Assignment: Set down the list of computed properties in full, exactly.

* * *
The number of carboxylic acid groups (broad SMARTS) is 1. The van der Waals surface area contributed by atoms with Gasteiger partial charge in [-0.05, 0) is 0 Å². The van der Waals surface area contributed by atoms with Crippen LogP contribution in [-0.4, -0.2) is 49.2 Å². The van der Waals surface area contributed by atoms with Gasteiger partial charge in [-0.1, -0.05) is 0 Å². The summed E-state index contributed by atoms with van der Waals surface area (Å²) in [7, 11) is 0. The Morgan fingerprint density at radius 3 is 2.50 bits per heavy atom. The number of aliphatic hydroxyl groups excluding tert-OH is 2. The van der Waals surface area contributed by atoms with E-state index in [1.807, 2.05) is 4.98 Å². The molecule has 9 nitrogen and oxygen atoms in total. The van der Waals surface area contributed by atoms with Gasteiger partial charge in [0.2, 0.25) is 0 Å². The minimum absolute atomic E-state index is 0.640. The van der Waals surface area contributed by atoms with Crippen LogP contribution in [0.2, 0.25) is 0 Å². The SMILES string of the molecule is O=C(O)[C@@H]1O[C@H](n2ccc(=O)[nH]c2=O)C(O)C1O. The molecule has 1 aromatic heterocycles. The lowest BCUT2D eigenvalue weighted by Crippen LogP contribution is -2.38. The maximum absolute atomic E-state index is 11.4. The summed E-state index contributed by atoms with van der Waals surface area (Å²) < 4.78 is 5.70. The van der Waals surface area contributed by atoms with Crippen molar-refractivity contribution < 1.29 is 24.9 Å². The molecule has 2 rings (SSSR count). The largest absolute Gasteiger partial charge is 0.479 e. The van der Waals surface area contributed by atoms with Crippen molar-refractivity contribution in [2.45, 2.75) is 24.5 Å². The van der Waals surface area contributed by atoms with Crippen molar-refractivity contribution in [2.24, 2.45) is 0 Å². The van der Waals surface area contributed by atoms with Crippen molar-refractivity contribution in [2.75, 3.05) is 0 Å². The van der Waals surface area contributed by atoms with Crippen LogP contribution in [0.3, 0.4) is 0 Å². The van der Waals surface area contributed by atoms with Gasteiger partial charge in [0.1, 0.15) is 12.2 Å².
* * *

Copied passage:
The number of carboxylic acid groups (broad SMARTS) is 1. The van der Waals surface area contributed by atoms with Gasteiger partial charge in [-0.05, 0) is 0 Å². The van der Waals surface area contributed by atoms with Crippen LogP contribution in [-0.4, -0.2) is 49.2 Å². The van der Waals surface area contributed by atoms with Gasteiger partial charge in [-0.1, -0.05) is 0 Å². The summed E-state index contributed by atoms with van der Waals surface area (Å²) in [7, 11) is 0. The Morgan fingerprint density at radius 3 is 2.50 bits per heavy atom. The number of aliphatic hydroxyl groups excluding tert-OH is 2. The van der Waals surface area contributed by atoms with E-state index in [1.807, 2.05) is 4.98 Å². The molecule has 9 nitrogen and oxygen atoms in total. The van der Waals surface area contributed by atoms with Gasteiger partial charge in [0.2, 0.25) is 0 Å². The minimum absolute atomic E-state index is 0.640. The van der Waals surface area contributed by atoms with Crippen LogP contribution in [0.2, 0.25) is 0 Å². The SMILES string of the molecule is O=C(O)[C@@H]1O[C@H](n2ccc(=O)[nH]c2=O)C(O)C1O. The molecule has 1 aromatic heterocycles. The lowest BCUT2D eigenvalue weighted by Crippen LogP contribution is -2.38. The maximum absolute atomic E-state index is 11.4. The summed E-state index contributed by atoms with van der Waals surface area (Å²) < 4.78 is 5.70. The van der Waals surface area contributed by atoms with Crippen molar-refractivity contribution < 1.29 is 24.9 Å². The molecule has 2 rings (SSSR count). The largest absolute Gasteiger partial charge is 0.479 e. The van der Waals surface area contributed by atoms with Crippen molar-refractivity contribution in [2.45, 2.75) is 24.5 Å². The van der Waals surface area contributed by atoms with Crippen molar-refractivity contribution in [2.24, 2.45) is 0 Å². The van der Waals surface area contributed by atoms with Crippen molar-refractivity contribution in [2.75, 3.05) is 0 Å². The van der Waals surface area contributed by atoms with Crippen LogP contribution in [0.3, 0.4) is 0 Å². The van der Waals surface area contributed by atoms with Gasteiger partial charge in [0.1, 0.15) is 12.2 Å².